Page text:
‘Super-complaint’ launched over banks’ treatment of fraud victims
We now make over 70 million bank transfers, known as ‘push payments’ a month, compared with just over 100 million per year a decade ago, but campaign group Which? said the consumer protections “have not kept up”.
There are protections available for consumers who fall victim to direct debit, debit card and credit card fraud but currently, those conned into transferring money by bank transfer to a scammer have no legal right to get their money back.
As scams become ever-more sophisticated, consumers can’t be expected to detect complex scams pressuring them to transfer money and Which? said banks should shoulder more responsibility for money lost to tricksters in this way.
As a result, it’s submitted a ‘super-complaint’ – allowing certain bodies legal powers to complain when they’re concerned consumer interests are significantly harmed – to the Payment Systems Regulator (PSR) and the Financial Conduct Authority (FCA).
Which? is calling for the regulators to:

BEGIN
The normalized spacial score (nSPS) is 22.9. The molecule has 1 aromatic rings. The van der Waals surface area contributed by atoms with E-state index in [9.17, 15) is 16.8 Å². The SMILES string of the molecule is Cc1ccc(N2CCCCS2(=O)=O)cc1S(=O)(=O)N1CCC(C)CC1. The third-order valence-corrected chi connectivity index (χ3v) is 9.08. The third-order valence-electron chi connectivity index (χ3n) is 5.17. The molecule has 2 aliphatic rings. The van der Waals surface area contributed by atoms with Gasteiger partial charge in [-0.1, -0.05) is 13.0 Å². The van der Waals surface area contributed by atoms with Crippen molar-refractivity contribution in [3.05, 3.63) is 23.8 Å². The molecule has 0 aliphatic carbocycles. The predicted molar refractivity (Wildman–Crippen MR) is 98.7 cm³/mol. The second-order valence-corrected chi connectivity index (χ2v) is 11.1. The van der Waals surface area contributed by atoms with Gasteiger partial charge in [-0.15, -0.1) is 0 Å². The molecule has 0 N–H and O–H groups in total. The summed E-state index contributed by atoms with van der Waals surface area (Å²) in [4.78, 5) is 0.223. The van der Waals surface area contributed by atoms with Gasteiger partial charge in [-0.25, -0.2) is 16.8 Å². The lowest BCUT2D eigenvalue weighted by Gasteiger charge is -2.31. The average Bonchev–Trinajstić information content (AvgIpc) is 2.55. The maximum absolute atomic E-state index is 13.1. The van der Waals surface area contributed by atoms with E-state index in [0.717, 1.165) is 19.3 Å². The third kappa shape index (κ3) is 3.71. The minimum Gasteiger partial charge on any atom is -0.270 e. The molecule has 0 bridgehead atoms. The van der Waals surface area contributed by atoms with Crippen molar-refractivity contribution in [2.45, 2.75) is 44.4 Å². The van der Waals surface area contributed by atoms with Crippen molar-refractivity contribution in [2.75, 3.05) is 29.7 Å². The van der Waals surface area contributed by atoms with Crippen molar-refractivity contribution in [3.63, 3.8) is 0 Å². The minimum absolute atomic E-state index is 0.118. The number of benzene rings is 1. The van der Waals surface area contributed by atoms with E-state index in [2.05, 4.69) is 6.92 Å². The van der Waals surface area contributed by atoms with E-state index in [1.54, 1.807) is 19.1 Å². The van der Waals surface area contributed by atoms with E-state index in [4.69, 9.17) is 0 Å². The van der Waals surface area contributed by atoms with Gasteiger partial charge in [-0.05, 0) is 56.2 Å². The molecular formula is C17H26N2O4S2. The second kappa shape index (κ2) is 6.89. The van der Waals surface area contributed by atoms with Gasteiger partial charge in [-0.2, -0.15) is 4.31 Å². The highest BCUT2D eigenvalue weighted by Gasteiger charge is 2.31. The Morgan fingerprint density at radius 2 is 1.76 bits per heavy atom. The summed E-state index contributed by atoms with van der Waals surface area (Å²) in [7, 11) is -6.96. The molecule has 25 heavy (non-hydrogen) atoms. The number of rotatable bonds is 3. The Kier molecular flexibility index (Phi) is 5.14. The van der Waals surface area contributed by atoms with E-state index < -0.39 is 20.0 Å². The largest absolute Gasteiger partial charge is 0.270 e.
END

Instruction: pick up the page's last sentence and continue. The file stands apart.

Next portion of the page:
- Formally investigate the scale of bank transfer fraud and how much it is costing consumers.
- Take action and propose new measures and greater liability for banks to ensure consumers are better protected when they have been tricked into making a bank transfer.
Alex Neill, director of policy and campaigns at Which?, said: “We all now regularly use bank transfers to pay for things, but what most of us don’t realise is that if you’re conned into paying out money to a fraudster you stand to lose all of your money, unlike when you use your credit or debit card.
“With scams on the rise, consumers can only protect themselves so far and we believe that banks must do more to tackle bank transfer fraud and safeguard their customers from scams.”
The FCA and PSR now have 90 days to investigate and respond to the concerns raised by Which?.